“Can you help me water my plants while I’m gone?” My friend texts me, already in California.
“Sure, leave beer in the fridge!” I replied.
“There should be some left in there,” he said.
That exchange of words led me to consider now something I have never done before: Whether or not I should unicycle to a friend’s place to help him water his plants because it would rob me of precious calories; calories that cost money that I do not exactly have right now.
It’s been a week since I sent out some applications for positions at various publications and news places, and that’s probably nothing in terms of the job application process. However, considering the fact that one of the ways a freshly-graduated, but woefully-unemployed person was going to secure housing in the competitive New York City housing market was to offer to pay rent upfront. That I did, and the management company gleefully took all of a year’s worth of rent in a go.
It is as if I jumped headfirst into a noose, but instead of the sweet escape of a snappy death, I am experiencing a slow tightening of the rope around my neck as I watched my dollars and cents trickle away. Yesterday, I was relieved to have gathered $18.50 in all the loose change I’ve amassed and deposited them into the bank. That should probably buy me another two weeks worth of groceries.
No wonder I am nickel-and-joule-ing every single calorie right now.
I figured if I ate something starchy and carbohydrate-y I should be fine, right? Does unicycling in the hot sun consume more calories than if I were to do so when it is less hot? I didn’t want to be cycling in the hot sun anyway. But I couldn’t wait till it got dark, owing to the fact that I sat on my glasses and broke them a couple days prior, and can’t afford to replace them. I can’t see much save for maybe an outstretched arm’s reach distance. I mean, I can see vague shapes and lights and colours, there just isn’t any definition to anything. It’s akin to living an impressionist painting, I suppose. I am able to see traffic and all that, I should be fine. I should probably leave soon if I am going to fulfil the favour I promised my friend.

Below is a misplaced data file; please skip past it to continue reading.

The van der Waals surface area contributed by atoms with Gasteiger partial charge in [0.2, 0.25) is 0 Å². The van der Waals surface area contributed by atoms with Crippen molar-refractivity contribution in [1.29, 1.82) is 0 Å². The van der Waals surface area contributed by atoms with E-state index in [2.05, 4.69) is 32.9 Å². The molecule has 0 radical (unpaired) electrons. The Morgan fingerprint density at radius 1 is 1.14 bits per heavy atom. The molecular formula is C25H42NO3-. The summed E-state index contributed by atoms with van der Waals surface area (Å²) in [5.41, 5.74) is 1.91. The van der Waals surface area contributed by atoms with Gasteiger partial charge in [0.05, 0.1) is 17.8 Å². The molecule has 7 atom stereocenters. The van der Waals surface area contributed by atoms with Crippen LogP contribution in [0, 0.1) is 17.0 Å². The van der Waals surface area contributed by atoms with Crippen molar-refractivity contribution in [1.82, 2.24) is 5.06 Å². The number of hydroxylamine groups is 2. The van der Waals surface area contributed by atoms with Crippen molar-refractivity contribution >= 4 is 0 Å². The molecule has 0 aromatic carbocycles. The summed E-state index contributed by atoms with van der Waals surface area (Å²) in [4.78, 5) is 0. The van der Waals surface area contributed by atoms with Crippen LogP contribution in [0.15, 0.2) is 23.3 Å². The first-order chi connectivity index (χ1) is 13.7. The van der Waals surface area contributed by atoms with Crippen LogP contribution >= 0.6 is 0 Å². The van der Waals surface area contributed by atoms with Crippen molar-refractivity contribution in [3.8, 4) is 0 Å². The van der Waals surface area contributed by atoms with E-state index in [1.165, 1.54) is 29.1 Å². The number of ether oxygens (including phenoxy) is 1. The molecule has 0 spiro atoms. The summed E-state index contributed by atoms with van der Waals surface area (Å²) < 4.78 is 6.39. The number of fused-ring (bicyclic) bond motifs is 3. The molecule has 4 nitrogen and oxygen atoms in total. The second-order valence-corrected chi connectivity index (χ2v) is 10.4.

Thank goodness I stockpiled on pasta that cost eighty-eight cents a box weeks ago at the ShopRite in Midwood. Well, whatever I bought two weeks ago is going to have to last me another two or so, I fear.
For a chronically broke person, I thankfully had the luxury of choice of what pasta to cook. I chose macaroni elbows. I added some frozen carrot-and-pea mix, and some canned corn, and since I probably needed sodium and stuff, I decided to make it ‘Asian’ and used soy sauce and sesame oil. And that was breakfast/lunch. I set out for my friend’s place.
I had been unicycling for about eleven years at that point, and I am no stranger to unicycling on the streets of New York. I’ve gone both uptown and downtown Eighth Avenue during rush hours, I’ve gone through the Fashion District when trucks are unloading, and I’ve even ventured the roads of New Jersey, all on one wheel. These five or so miles are nothing to my extra-seasoned, extra-basted legs. But these five miles were the scariest five miles I’ve experienced in a while, not because of the traffic, not because I had to cycle through Bedford-Stuyvesant, but because of an unfortunate allegory playing in my head as I was cycling.
This is how it goes:
I don’t have my glasses, and I can’t see. Thus, I’ve had to pay extra close attention to the immediate patch of road in front of me, as any crack that I unknowing cycle over can potentially throw me off my unicycle. I look at my immediate front to the exclusion of many things, ignoring the pretty houses and kids playing in the park that I pass by. Aren’t I already living such a life? Taking one day at a time, worrying about whether I’ll need to spend money today or not, scarcely thinking about tomorrow. I can’t afford to think about next month or even next week, always paying close attention to my immediate present. The finer things in life can take a backseat for now.
I arrive at my friend’s place. Gee, he sure does have a lot of plants to water. I sit down and think of writing whatever I’ve thought up into a book. “This will be in a book that will make me famous!” I toyed with the idea in my head, though a thought came after, “Yea, but you won’t get to publish this book until you’re already famous.
I leave for home. Shit, I’m getting hungry. I can practically envision that pot of pasta in my stomach rapidly vanishing into the ether. “Fuel tank low! Please refuel!” cries the warning blinkers that are my stomach growls. I yearned to speed up to return home to make food, but my legs would go no faster.
“Does that thing take a lot of balance?” Some folks at the steps of my building ask me about my unicycle as I approached.
“No, just a lot of practice.” I didn’t stop to chat. I went up and made more pasta, this time with beans and tons of scallions that were three bunches a dollar in Chinatown.